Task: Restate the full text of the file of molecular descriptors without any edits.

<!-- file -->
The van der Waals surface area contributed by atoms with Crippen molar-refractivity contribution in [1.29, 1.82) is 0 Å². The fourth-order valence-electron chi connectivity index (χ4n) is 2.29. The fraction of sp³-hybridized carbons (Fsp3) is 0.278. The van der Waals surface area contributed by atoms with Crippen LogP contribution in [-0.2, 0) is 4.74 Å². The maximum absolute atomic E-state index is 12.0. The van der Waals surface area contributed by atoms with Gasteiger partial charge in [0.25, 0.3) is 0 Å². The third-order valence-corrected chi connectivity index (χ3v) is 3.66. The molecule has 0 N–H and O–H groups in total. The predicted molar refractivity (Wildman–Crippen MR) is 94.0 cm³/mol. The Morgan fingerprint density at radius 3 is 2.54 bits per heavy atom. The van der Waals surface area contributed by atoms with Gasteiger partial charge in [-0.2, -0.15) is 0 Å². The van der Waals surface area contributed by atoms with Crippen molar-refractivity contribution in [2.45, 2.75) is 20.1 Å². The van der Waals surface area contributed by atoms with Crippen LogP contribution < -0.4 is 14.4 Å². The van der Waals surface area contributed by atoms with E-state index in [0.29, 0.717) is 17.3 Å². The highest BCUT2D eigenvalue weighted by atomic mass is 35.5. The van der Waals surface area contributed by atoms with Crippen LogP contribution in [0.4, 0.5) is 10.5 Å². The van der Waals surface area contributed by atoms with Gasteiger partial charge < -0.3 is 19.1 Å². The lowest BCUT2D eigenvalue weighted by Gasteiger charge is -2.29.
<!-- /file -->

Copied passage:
The van der Waals surface area contributed by atoms with Crippen molar-refractivity contribution in [1.29, 1.82) is 0 Å². The fourth-order valence-electron chi connectivity index (χ4n) is 2.29. The fraction of sp³-hybridized carbons (Fsp3) is 0.278. The van der Waals surface area contributed by atoms with Crippen LogP contribution in [-0.2, 0) is 4.74 Å². The maximum absolute atomic E-state index is 12.0. The van der Waals surface area contributed by atoms with Gasteiger partial charge in [0.25, 0.3) is 0 Å². The third-order valence-corrected chi connectivity index (χ3v) is 3.66. The molecule has 0 N–H and O–H groups in total. The predicted molar refractivity (Wildman–Crippen MR) is 94.0 cm³/mol. The Morgan fingerprint density at radius 3 is 2.54 bits per heavy atom. The van der Waals surface area contributed by atoms with Gasteiger partial charge in [-0.2, -0.15) is 0 Å². The van der Waals surface area contributed by atoms with Crippen molar-refractivity contribution in [2.45, 2.75) is 20.1 Å². The van der Waals surface area contributed by atoms with Crippen LogP contribution < -0.4 is 14.4 Å². The van der Waals surface area contributed by atoms with E-state index in [0.29, 0.717) is 17.3 Å². The highest BCUT2D eigenvalue weighted by atomic mass is 35.5. The van der Waals surface area contributed by atoms with Crippen LogP contribution in [0.4, 0.5) is 10.5 Å². The van der Waals surface area contributed by atoms with Gasteiger partial charge < -0.3 is 19.1 Å². The lowest BCUT2D eigenvalue weighted by Gasteiger charge is -2.29.